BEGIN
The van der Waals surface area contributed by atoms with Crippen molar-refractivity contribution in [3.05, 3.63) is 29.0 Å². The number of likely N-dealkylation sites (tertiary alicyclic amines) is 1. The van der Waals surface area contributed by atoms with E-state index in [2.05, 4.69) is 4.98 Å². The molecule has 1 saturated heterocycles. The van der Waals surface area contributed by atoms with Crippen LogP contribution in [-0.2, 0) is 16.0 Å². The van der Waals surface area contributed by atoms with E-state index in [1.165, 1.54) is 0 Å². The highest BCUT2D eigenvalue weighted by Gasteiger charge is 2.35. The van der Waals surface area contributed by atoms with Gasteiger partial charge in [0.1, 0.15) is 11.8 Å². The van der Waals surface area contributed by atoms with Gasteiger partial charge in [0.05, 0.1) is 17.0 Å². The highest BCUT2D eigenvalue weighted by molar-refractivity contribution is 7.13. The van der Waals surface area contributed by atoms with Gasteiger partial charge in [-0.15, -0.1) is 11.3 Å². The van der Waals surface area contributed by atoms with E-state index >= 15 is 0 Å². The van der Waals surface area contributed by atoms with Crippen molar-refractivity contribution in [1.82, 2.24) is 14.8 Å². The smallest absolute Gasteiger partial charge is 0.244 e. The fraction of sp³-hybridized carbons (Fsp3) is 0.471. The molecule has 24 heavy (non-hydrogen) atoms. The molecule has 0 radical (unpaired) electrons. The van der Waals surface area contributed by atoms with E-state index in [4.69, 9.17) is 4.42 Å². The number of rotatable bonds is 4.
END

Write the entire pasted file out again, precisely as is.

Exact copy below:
The van der Waals surface area contributed by atoms with Crippen molar-refractivity contribution in [3.05, 3.63) is 29.0 Å². The number of likely N-dealkylation sites (tertiary alicyclic amines) is 1. The van der Waals surface area contributed by atoms with E-state index in [2.05, 4.69) is 4.98 Å². The molecule has 1 saturated heterocycles. The van der Waals surface area contributed by atoms with Crippen LogP contribution in [-0.2, 0) is 16.0 Å². The van der Waals surface area contributed by atoms with E-state index in [1.165, 1.54) is 0 Å². The highest BCUT2D eigenvalue weighted by Gasteiger charge is 2.35. The van der Waals surface area contributed by atoms with Gasteiger partial charge in [0.1, 0.15) is 11.8 Å². The van der Waals surface area contributed by atoms with Gasteiger partial charge in [0.05, 0.1) is 17.0 Å². The highest BCUT2D eigenvalue weighted by molar-refractivity contribution is 7.13. The van der Waals surface area contributed by atoms with Gasteiger partial charge in [-0.15, -0.1) is 11.3 Å². The van der Waals surface area contributed by atoms with E-state index >= 15 is 0 Å². The van der Waals surface area contributed by atoms with Crippen molar-refractivity contribution in [1.82, 2.24) is 14.8 Å². The smallest absolute Gasteiger partial charge is 0.244 e. The fraction of sp³-hybridized carbons (Fsp3) is 0.471. The molecule has 24 heavy (non-hydrogen) atoms. The molecule has 0 radical (unpaired) electrons. The van der Waals surface area contributed by atoms with E-state index in [4.69, 9.17) is 4.42 Å². The number of rotatable bonds is 4.